A quick look at cash flow forecast example

Cash flow forecasts are a key aspect of financial management. Aiding in day to day business reporting and helping to identify and prevent liquidity issues that can cripple companies.

There are two separate formats for cash flow reports and we will take a look at what makes up a cash flow forecast example.

First there is the direct method. This looks at the companies receipts and disbursements, sometimes abbreviated to R and D.

The R, or receipts includes accounts receivable, receipts from sales and sales of assets or financing. The D or disbursements includes payroll, payment from accounts payable and financial elements such as interest on debts or dividends on shares.

By dividing each of the financial elements into an incoming or outgoing item and then collating the data on a spreadsheet one can get an accurate model of the companies cash flow.

A great list of free templates for this can be found on the following link:


The Three more complicated and indirect methods include ANI, PBS and ARM methods.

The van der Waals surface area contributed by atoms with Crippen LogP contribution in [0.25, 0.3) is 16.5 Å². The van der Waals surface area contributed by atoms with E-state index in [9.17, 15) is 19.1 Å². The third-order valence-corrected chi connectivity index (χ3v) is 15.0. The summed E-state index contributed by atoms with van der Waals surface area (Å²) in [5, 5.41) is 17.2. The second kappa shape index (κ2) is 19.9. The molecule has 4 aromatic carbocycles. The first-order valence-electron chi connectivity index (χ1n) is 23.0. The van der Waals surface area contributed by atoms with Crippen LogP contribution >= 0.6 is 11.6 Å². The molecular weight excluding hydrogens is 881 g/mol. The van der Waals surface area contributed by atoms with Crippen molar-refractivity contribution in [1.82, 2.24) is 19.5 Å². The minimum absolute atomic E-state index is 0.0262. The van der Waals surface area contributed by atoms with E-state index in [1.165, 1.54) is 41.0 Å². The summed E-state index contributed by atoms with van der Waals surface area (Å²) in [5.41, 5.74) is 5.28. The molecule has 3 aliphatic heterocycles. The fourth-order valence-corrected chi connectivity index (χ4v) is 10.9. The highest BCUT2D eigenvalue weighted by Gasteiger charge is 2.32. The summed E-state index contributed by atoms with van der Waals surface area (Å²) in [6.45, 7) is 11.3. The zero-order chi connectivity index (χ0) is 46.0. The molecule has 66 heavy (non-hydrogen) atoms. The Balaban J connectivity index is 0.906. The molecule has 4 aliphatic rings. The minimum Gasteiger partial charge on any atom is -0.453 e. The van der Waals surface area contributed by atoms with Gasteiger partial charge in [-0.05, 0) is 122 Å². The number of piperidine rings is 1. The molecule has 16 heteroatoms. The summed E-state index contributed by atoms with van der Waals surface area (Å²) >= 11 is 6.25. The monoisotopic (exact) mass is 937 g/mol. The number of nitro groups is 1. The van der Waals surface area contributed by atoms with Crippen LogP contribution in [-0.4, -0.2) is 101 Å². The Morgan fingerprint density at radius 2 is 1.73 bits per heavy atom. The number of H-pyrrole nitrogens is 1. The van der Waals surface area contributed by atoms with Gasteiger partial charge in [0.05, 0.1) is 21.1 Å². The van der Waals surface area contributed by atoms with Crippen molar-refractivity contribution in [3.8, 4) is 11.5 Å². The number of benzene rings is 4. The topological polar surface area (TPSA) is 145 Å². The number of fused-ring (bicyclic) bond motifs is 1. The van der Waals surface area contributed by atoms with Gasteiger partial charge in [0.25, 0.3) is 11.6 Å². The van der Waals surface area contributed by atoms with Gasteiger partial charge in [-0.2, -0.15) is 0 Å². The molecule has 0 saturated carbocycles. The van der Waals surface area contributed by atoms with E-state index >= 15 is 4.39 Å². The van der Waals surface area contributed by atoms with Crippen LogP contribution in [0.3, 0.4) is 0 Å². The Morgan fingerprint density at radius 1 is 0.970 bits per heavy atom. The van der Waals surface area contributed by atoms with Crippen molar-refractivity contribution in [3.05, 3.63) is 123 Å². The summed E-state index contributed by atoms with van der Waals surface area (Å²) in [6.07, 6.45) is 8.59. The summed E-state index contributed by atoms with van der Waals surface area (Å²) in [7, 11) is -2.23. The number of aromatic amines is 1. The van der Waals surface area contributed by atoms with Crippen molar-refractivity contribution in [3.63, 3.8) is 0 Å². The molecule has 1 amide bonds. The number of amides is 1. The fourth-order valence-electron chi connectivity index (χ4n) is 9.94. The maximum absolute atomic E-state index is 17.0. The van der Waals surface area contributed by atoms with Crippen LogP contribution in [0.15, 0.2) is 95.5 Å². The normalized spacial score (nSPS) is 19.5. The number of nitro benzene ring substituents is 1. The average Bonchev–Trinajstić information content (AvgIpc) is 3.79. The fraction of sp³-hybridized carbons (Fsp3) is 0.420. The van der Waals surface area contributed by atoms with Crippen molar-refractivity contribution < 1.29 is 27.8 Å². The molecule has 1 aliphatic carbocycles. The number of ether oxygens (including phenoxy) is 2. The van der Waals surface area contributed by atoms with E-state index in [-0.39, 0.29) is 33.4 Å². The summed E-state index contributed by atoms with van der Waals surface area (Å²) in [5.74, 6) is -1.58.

The ANI or Adjusted Net Income method starts with operating income and then subtracts outgoings to projects cash flow. The Operating income is this instance is referred to as EBITDA. Earnings before Interest, Tax, Deductions and Amortisation.

The Pro-forma PBS account type looks at strictly cash only accounts, assuming that cash will be correct when all other balance sheets have been calculated correctly.

Finally ARM or the Accrual Reversal Method allows greater medium or long term accuracy in cash flow predictions.

In each instance we recommend using the method which suits you best but for general use a combination of the R & D and ANI methods works best.

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